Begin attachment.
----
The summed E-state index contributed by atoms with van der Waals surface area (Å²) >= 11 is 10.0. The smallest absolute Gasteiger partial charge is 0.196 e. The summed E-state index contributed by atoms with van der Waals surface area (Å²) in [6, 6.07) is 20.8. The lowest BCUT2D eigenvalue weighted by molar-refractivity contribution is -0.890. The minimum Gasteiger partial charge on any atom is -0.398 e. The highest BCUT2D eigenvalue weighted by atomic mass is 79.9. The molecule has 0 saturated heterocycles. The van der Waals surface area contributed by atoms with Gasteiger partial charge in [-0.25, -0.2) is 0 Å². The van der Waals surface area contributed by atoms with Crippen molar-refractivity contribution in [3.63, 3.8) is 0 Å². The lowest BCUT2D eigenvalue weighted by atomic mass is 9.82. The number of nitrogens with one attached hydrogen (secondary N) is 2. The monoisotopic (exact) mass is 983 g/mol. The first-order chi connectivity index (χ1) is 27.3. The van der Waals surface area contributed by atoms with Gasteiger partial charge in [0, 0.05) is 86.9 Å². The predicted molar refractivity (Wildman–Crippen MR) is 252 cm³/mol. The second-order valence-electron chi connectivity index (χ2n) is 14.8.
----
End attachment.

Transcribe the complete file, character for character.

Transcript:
The summed E-state index contributed by atoms with van der Waals surface area (Å²) >= 11 is 10.0. The smallest absolute Gasteiger partial charge is 0.196 e. The summed E-state index contributed by atoms with van der Waals surface area (Å²) in [6, 6.07) is 20.8. The lowest BCUT2D eigenvalue weighted by molar-refractivity contribution is -0.890. The minimum Gasteiger partial charge on any atom is -0.398 e. The highest BCUT2D eigenvalue weighted by atomic mass is 79.9. The molecule has 0 saturated heterocycles. The van der Waals surface area contributed by atoms with Gasteiger partial charge in [-0.25, -0.2) is 0 Å². The van der Waals surface area contributed by atoms with Crippen molar-refractivity contribution in [3.63, 3.8) is 0 Å². The lowest BCUT2D eigenvalue weighted by atomic mass is 9.82. The number of nitrogens with one attached hydrogen (secondary N) is 2. The monoisotopic (exact) mass is 983 g/mol. The first-order chi connectivity index (χ1) is 27.3. The van der Waals surface area contributed by atoms with Gasteiger partial charge in [0, 0.05) is 86.9 Å². The predicted molar refractivity (Wildman–Crippen MR) is 252 cm³/mol. The second-order valence-electron chi connectivity index (χ2n) is 14.8.